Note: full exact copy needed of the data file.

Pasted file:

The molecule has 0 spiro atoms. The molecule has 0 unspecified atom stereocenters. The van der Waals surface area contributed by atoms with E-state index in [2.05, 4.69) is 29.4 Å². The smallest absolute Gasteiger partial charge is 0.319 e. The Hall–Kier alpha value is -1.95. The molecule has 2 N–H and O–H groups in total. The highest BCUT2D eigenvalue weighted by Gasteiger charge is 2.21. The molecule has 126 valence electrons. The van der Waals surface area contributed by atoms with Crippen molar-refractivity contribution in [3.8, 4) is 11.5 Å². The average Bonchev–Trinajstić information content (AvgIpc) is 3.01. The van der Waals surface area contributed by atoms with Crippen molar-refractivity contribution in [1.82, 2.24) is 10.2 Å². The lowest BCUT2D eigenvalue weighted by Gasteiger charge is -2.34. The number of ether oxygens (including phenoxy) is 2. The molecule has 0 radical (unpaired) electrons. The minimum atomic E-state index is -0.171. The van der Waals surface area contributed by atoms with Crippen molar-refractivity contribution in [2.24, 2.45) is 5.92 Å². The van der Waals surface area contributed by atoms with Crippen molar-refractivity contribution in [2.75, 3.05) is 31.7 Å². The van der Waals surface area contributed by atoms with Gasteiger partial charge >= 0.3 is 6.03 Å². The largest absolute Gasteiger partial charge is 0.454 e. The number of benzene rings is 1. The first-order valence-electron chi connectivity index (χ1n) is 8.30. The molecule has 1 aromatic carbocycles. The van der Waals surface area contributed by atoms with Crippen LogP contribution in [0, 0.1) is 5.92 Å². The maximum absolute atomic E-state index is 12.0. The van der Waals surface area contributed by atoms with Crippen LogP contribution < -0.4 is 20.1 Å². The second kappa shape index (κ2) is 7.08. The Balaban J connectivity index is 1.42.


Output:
The molecule has 0 spiro atoms. The molecule has 0 unspecified atom stereocenters. The van der Waals surface area contributed by atoms with E-state index in [2.05, 4.69) is 29.4 Å². The smallest absolute Gasteiger partial charge is 0.319 e. The Hall–Kier alpha value is -1.95. The molecule has 2 N–H and O–H groups in total. The highest BCUT2D eigenvalue weighted by Gasteiger charge is 2.21. The molecule has 126 valence electrons. The van der Waals surface area contributed by atoms with Crippen molar-refractivity contribution in [3.8, 4) is 11.5 Å². The average Bonchev–Trinajstić information content (AvgIpc) is 3.01. The van der Waals surface area contributed by atoms with Crippen molar-refractivity contribution in [1.82, 2.24) is 10.2 Å². The lowest BCUT2D eigenvalue weighted by Gasteiger charge is -2.34. The number of ether oxygens (including phenoxy) is 2. The molecule has 0 radical (unpaired) electrons. The minimum atomic E-state index is -0.171. The van der Waals surface area contributed by atoms with Crippen molar-refractivity contribution in [2.24, 2.45) is 5.92 Å². The van der Waals surface area contributed by atoms with Crippen molar-refractivity contribution in [2.75, 3.05) is 31.7 Å². The van der Waals surface area contributed by atoms with Gasteiger partial charge >= 0.3 is 6.03 Å². The largest absolute Gasteiger partial charge is 0.454 e. The number of benzene rings is 1. The first-order valence-electron chi connectivity index (χ1n) is 8.30. The molecule has 1 aromatic carbocycles. The van der Waals surface area contributed by atoms with Crippen LogP contribution in [0, 0.1) is 5.92 Å². The maximum absolute atomic E-state index is 12.0. The van der Waals surface area contributed by atoms with Crippen LogP contribution < -0.4 is 20.1 Å². The second kappa shape index (κ2) is 7.08. The Balaban J connectivity index is 1.42.